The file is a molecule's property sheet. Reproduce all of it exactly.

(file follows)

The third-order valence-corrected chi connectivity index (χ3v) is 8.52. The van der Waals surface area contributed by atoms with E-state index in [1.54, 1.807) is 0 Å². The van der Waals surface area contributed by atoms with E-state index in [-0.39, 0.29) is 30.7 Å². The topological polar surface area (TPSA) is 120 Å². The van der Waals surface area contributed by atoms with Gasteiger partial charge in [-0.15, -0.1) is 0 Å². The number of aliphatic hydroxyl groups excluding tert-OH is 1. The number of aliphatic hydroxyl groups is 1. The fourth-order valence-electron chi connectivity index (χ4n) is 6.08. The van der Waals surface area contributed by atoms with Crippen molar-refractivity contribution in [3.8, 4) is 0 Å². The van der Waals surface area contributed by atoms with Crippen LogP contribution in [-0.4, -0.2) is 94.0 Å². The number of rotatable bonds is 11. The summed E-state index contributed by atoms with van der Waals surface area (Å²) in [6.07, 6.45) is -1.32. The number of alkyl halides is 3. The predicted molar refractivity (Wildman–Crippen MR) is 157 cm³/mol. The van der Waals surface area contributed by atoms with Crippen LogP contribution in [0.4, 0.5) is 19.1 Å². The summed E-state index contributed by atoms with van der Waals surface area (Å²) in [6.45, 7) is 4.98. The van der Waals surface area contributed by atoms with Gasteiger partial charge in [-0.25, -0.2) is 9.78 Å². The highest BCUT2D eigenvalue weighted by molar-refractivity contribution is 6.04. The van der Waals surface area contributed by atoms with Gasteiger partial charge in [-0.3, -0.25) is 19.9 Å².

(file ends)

The third-order valence-corrected chi connectivity index (χ3v) is 8.52. The van der Waals surface area contributed by atoms with E-state index in [1.54, 1.807) is 0 Å². The van der Waals surface area contributed by atoms with E-state index in [-0.39, 0.29) is 30.7 Å². The topological polar surface area (TPSA) is 120 Å². The van der Waals surface area contributed by atoms with Gasteiger partial charge in [-0.15, -0.1) is 0 Å². The number of aliphatic hydroxyl groups excluding tert-OH is 1. The number of aliphatic hydroxyl groups is 1. The fourth-order valence-electron chi connectivity index (χ4n) is 6.08. The van der Waals surface area contributed by atoms with Crippen molar-refractivity contribution in [3.8, 4) is 0 Å². The van der Waals surface area contributed by atoms with Crippen LogP contribution in [-0.4, -0.2) is 94.0 Å². The number of rotatable bonds is 11. The summed E-state index contributed by atoms with van der Waals surface area (Å²) in [6.07, 6.45) is -1.32. The number of alkyl halides is 3. The predicted molar refractivity (Wildman–Crippen MR) is 157 cm³/mol. The van der Waals surface area contributed by atoms with Crippen LogP contribution in [0.4, 0.5) is 19.1 Å². The summed E-state index contributed by atoms with van der Waals surface area (Å²) in [6.45, 7) is 4.98. The van der Waals surface area contributed by atoms with Gasteiger partial charge in [-0.25, -0.2) is 9.78 Å². The highest BCUT2D eigenvalue weighted by molar-refractivity contribution is 6.04. The van der Waals surface area contributed by atoms with Gasteiger partial charge in [-0.3, -0.25) is 19.9 Å².